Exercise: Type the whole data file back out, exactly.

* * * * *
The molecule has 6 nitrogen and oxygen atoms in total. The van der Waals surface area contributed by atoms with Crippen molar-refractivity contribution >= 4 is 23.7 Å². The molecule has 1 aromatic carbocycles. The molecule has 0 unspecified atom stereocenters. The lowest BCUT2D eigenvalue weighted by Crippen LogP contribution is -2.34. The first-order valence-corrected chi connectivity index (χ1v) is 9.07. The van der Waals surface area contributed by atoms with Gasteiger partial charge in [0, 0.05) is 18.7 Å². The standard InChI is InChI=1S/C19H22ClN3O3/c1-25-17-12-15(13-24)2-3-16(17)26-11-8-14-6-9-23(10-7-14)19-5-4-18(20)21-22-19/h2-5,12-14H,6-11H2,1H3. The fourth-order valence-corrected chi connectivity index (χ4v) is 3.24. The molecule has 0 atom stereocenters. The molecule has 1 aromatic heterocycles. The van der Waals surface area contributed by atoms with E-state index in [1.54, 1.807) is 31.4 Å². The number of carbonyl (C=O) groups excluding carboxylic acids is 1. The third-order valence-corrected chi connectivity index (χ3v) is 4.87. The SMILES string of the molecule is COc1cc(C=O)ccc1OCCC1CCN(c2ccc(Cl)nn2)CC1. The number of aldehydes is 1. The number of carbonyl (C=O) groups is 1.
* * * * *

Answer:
The molecule has 6 nitrogen and oxygen atoms in total. The van der Waals surface area contributed by atoms with Crippen molar-refractivity contribution >= 4 is 23.7 Å². The molecule has 1 aromatic carbocycles. The molecule has 0 unspecified atom stereocenters. The lowest BCUT2D eigenvalue weighted by Crippen LogP contribution is -2.34. The first-order valence-corrected chi connectivity index (χ1v) is 9.07. The van der Waals surface area contributed by atoms with Gasteiger partial charge in [0, 0.05) is 18.7 Å². The standard InChI is InChI=1S/C19H22ClN3O3/c1-25-17-12-15(13-24)2-3-16(17)26-11-8-14-6-9-23(10-7-14)19-5-4-18(20)21-22-19/h2-5,12-14H,6-11H2,1H3. The fourth-order valence-corrected chi connectivity index (χ4v) is 3.24. The molecule has 0 atom stereocenters. The molecule has 1 aromatic heterocycles. The van der Waals surface area contributed by atoms with E-state index in [1.54, 1.807) is 31.4 Å². The number of carbonyl (C=O) groups excluding carboxylic acids is 1. The third-order valence-corrected chi connectivity index (χ3v) is 4.87. The SMILES string of the molecule is COc1cc(C=O)ccc1OCCC1CCN(c2ccc(Cl)nn2)CC1. The number of aldehydes is 1. The number of carbonyl (C=O) groups is 1.